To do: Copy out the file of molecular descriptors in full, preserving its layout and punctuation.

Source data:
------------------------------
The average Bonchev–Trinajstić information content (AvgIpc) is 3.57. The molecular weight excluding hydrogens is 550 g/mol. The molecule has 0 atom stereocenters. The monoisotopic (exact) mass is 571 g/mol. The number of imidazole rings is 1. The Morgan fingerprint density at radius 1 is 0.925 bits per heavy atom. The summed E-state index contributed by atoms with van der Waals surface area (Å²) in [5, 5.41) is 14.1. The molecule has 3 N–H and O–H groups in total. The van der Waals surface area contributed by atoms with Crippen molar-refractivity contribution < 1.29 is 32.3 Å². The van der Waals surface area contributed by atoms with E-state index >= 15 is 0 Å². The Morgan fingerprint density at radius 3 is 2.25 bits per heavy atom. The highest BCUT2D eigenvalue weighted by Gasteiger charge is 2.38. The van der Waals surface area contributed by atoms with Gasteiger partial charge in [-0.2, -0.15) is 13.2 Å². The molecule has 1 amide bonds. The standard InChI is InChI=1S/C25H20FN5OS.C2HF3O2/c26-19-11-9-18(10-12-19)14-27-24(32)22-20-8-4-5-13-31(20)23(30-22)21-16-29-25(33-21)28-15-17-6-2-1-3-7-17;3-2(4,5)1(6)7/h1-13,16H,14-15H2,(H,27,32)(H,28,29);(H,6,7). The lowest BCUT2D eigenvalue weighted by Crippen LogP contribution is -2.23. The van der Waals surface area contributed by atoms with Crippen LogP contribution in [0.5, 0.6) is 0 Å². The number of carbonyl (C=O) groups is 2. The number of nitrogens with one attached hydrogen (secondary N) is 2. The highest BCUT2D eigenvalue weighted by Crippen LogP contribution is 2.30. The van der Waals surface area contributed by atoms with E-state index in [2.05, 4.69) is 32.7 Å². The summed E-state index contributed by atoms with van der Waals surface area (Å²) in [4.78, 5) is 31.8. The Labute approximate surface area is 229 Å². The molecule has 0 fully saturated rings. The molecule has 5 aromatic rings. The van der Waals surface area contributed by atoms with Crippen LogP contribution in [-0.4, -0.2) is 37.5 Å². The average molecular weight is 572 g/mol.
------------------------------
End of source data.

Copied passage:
The average Bonchev–Trinajstić information content (AvgIpc) is 3.57. The molecular weight excluding hydrogens is 550 g/mol. The molecule has 0 atom stereocenters. The monoisotopic (exact) mass is 571 g/mol. The number of imidazole rings is 1. The Morgan fingerprint density at radius 1 is 0.925 bits per heavy atom. The summed E-state index contributed by atoms with van der Waals surface area (Å²) in [5, 5.41) is 14.1. The molecule has 3 N–H and O–H groups in total. The van der Waals surface area contributed by atoms with Crippen molar-refractivity contribution < 1.29 is 32.3 Å². The van der Waals surface area contributed by atoms with E-state index >= 15 is 0 Å². The Morgan fingerprint density at radius 3 is 2.25 bits per heavy atom. The highest BCUT2D eigenvalue weighted by Gasteiger charge is 2.38. The van der Waals surface area contributed by atoms with Gasteiger partial charge in [-0.2, -0.15) is 13.2 Å². The molecule has 1 amide bonds. The standard InChI is InChI=1S/C25H20FN5OS.C2HF3O2/c26-19-11-9-18(10-12-19)14-27-24(32)22-20-8-4-5-13-31(20)23(30-22)21-16-29-25(33-21)28-15-17-6-2-1-3-7-17;3-2(4,5)1(6)7/h1-13,16H,14-15H2,(H,27,32)(H,28,29);(H,6,7). The lowest BCUT2D eigenvalue weighted by Crippen LogP contribution is -2.23. The van der Waals surface area contributed by atoms with Crippen LogP contribution in [0.5, 0.6) is 0 Å². The number of carbonyl (C=O) groups is 2. The number of nitrogens with one attached hydrogen (secondary N) is 2. The highest BCUT2D eigenvalue weighted by Crippen LogP contribution is 2.30. The van der Waals surface area contributed by atoms with E-state index in [2.05, 4.69) is 32.7 Å². The summed E-state index contributed by atoms with van der Waals surface area (Å²) in [4.78, 5) is 31.8. The Labute approximate surface area is 229 Å². The molecule has 0 fully saturated rings. The molecule has 5 aromatic rings. The van der Waals surface area contributed by atoms with Crippen LogP contribution in [-0.4, -0.2) is 37.5 Å². The average molecular weight is 572 g/mol.